However, the justices on the case provided loopholes to the prohibition, allowing interrogators to continue using torture by invoking a vaguely defined “necessity defense.” The Israeli legal system has developed certain exemptions from responsibility for officials inflicting inhuman and degrading treatment on detainees “when this occurs under conditions of a ‘ticking bomb,’” when information may prevent imminent attacks, explained Mann. “Assuming the facts reported by Adalah were accurate, most likely it does not look like any such justification can be invoked in this case,” he said.
The torture of Palestinians by Israeli state agents is not at all new, said Mann, and its roots lie in the fact that Israel always showed a certain suspicion toward its non-Jewish populations.
‘A system unable to execute justice’
Israel’s use of torture against Palestinians in the occupied territories is “very common,” said Tal Steiner, executive director of the Public Committee Against Torture in Israel (PCATI).
Under the pretext of preventing terrorism, the Shin Bet, Israel’s internal security agency, uses practices of torture against detainees to extract information and allegedly prevent acts of future terrorism, added Steiner. “But we also see it as a way of putting people on trial, forcing confessions, and there are cases that indicate the use of torture as a political tool,” she said.
At least 1,300 complaints of torture have been filed in the past 20 years, said Steiner, though the Shin Bet refuses to release exact numbers. However, only two cases have been investigated, and not a single Shin Bet officer has ever been indicted. “It is a manifestation of a system that is unable to execute justice,” she said.
“When PCATI representatives visit detention centers and meet with Palestinian detainees, we hear dozens of torture accusations each year,” said Steiner. Last year, PCATI noticed a sharp rise in testimonies of torture, she added.
According to Steiner, Shin Bet activity targeting Palestinian citizens of Israel is limited to isolated incidents, whereas PCATI has identified extensive use of torture by police in Israel. “We have seen widespread systematic abuse by police officers against people who were arrested during legitimate protests, which is something very concerning that PCATI is following up on” she said.
‘I was fearing for my life’
Shadi Banna, a 19-year-old Palestinian resident of Nazareth, was participating in a protest in the city on May 9 when Israeli police arrived to disperse the demonstration. “We were peacefully standing in the march, chanting and singing in order to express how we feel, and to highlight the injustice happening in Sheikh Jarrah, when suddenly the Israeli police stormed the area,” said Banna. “When police fired a stun grenade next to me, I had to escape.”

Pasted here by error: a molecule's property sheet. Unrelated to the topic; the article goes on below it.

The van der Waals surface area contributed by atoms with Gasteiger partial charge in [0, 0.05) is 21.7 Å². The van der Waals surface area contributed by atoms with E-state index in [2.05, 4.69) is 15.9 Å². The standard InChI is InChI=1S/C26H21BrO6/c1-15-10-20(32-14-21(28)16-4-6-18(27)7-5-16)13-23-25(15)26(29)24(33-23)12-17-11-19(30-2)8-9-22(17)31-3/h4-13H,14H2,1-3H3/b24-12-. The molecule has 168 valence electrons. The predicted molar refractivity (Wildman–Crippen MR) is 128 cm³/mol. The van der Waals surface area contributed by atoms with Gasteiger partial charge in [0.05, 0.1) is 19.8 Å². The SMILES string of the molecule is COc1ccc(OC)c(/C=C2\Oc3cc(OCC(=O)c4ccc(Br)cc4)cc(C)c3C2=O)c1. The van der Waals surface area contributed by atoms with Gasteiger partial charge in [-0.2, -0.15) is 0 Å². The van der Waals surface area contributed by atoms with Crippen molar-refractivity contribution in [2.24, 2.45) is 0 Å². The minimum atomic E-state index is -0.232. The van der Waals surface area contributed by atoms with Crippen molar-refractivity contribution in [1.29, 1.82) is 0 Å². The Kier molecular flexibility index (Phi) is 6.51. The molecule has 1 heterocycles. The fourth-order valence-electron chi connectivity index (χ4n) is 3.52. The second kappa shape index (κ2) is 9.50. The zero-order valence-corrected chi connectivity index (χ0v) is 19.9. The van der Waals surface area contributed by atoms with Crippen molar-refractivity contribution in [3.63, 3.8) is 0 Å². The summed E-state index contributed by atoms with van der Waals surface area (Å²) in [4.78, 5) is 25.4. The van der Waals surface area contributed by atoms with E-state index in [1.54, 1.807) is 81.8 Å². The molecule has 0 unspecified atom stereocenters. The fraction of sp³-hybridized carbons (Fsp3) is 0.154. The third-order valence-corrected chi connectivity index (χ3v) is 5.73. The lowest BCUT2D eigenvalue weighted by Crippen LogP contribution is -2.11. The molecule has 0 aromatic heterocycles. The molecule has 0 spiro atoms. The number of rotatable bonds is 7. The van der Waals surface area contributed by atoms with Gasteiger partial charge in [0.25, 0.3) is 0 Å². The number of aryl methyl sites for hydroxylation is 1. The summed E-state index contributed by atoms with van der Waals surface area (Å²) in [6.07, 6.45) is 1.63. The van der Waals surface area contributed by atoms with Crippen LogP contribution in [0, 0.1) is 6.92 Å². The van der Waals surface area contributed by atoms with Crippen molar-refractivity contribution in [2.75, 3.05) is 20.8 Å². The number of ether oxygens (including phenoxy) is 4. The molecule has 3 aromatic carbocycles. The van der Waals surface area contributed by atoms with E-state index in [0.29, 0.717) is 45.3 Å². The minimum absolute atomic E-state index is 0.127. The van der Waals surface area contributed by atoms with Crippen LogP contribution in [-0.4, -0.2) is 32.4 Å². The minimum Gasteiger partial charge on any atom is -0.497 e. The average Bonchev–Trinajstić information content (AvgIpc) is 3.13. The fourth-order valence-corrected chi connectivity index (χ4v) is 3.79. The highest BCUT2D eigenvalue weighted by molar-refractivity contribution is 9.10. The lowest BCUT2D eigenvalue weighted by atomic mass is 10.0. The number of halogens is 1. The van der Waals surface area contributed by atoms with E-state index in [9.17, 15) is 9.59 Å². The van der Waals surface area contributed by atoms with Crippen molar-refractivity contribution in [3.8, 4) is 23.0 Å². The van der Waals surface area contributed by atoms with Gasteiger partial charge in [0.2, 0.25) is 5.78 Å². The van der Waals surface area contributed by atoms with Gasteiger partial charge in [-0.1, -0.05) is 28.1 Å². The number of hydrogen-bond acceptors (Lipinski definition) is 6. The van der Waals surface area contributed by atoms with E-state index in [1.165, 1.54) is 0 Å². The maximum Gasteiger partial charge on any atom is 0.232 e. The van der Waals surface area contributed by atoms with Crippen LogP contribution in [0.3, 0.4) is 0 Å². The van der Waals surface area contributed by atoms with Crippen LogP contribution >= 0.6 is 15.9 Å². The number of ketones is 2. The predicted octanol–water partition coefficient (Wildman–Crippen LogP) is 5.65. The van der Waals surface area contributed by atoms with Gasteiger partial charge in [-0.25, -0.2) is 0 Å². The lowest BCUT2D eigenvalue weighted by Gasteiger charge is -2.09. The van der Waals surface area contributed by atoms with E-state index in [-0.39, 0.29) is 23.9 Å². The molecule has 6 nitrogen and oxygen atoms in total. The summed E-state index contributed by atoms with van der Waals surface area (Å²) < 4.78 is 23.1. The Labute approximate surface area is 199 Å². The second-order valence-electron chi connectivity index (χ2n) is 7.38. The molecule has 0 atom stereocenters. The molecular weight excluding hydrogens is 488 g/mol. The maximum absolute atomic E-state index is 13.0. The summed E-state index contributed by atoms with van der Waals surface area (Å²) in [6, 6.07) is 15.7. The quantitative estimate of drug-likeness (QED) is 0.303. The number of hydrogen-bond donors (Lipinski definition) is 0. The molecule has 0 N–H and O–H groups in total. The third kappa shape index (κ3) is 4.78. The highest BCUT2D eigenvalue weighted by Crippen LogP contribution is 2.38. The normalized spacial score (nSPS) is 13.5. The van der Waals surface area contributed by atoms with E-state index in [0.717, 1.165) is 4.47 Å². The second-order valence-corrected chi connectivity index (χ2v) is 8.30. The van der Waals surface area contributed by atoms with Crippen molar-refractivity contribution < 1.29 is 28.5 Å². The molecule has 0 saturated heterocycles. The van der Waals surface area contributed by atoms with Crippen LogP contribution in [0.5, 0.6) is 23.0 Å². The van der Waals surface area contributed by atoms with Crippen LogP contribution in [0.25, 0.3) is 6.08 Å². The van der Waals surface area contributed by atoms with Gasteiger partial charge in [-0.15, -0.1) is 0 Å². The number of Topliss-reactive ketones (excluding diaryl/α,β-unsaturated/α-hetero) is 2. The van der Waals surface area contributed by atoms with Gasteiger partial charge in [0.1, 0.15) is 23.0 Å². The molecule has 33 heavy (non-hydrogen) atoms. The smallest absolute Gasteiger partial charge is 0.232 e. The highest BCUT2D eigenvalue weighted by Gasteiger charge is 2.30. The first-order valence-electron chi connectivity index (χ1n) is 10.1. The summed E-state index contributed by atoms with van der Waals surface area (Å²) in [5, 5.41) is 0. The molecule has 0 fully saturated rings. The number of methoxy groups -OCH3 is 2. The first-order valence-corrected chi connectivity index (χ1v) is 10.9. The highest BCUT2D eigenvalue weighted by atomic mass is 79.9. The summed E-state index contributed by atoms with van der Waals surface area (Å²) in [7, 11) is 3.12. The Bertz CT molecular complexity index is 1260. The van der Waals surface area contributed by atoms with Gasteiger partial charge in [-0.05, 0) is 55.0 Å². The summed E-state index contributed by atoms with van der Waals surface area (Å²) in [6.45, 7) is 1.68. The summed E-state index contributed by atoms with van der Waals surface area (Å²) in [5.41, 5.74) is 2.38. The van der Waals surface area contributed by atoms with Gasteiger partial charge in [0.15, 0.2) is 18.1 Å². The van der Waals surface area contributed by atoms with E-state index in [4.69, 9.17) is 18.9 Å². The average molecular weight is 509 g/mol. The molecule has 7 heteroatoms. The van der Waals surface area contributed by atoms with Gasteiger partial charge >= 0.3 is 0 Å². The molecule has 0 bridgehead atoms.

While seeking shelter behind a door from stun grenades and tear gas, Banna was attacked and detained by an officer from the mista’arvim unit, a name for Israeli undercover agents disguised as Palestinians. “I thought he was a protester seeking shelter, so I wanted to help him, until he tried to arrest me,” Banna recalled. “When I resisted, he hit my head against the door’s handle.”
After the undercover agent handed him over to the police, Banna said he was beaten in the street by four Israeli officers. Along with a group of other protestors, he was then transferred to the Nazareth police station,
“My head was bleeding all the way to the police station and there was no medical assistance,” he said. Banna did not know what he was being accused of. “They were arresting people randomly, just to break up the activity,” said Banna.
At the station, Banna was further abused, verbally and psychologically. “We were held in a room with two police officers who prevented us from speaking to each other and kept harassing and attacking us, despite my head injury,” Banna recounted. “They humiliated us and called us flies every time someone tried to say something.”
In the interrogation room, Banna was not even asked any questions. Rather, the Israeli interrogator bargained with him to sign a house arrest paper or return to the same cell with the other detainees until further notice, without receiving any medical treatment.
“I was indirectly forced to sign the paper, otherwise I wouldn’t have been able to go to the hospital to treat my injury,” said Banna. “I told the interrogator that I wasn’t able to focus or read what’s written, but in the end, I had to sign, as I was fearing for my life.”
“As a Palestinian citizen of Israel, I’m not guaranteed the same rights as Jewish citizens; I don’t feel safe,” Banna related. “I feel like the Israeli police isn’t there to protect us and save us, but to destroy, oppress and silence us.”
Police response received on June 16:
Over the past few weeks, the police have been working with increased forces throughout the country to prevent incidents of violence and disturbances in order to maintain the safety and security of the entire public. The police forces in the city of Nazareth have dealt with a large number of violent incidents, including arson, throwing stones at police stations, throwing stones at police officers and civilians, and even firing massive fireworks at a police station. During the incidents, over 120 suspects were arrested and all incidents included police presence.
We emphasize that the Investigations and Intelligence Division officer contacted the director of the division on behalf of the Public Defense and requested the presence of defense attorneys at the station, and accordingly, when the detainees arrived at the station, two defense attorneys were present to advise the detainees.
Unfortunately, some of the lawyers complaining about the appeal were the ones who were at the entrance to the station and tried to create provocations on the spot. They were periodically allowed to enter the station and tour the facility in order to prove that the detainees were being treated properly. It should be noted that a medical staff was present at the station at all times and any detainee in need of medical treatment was transferred [to the hospital] without delay, and in some cases was summoned for questioning only after receiving treatment. To the extent that a claim is made by a suspect about the manner of his arrest, they may contact the relevant authorities accordingly.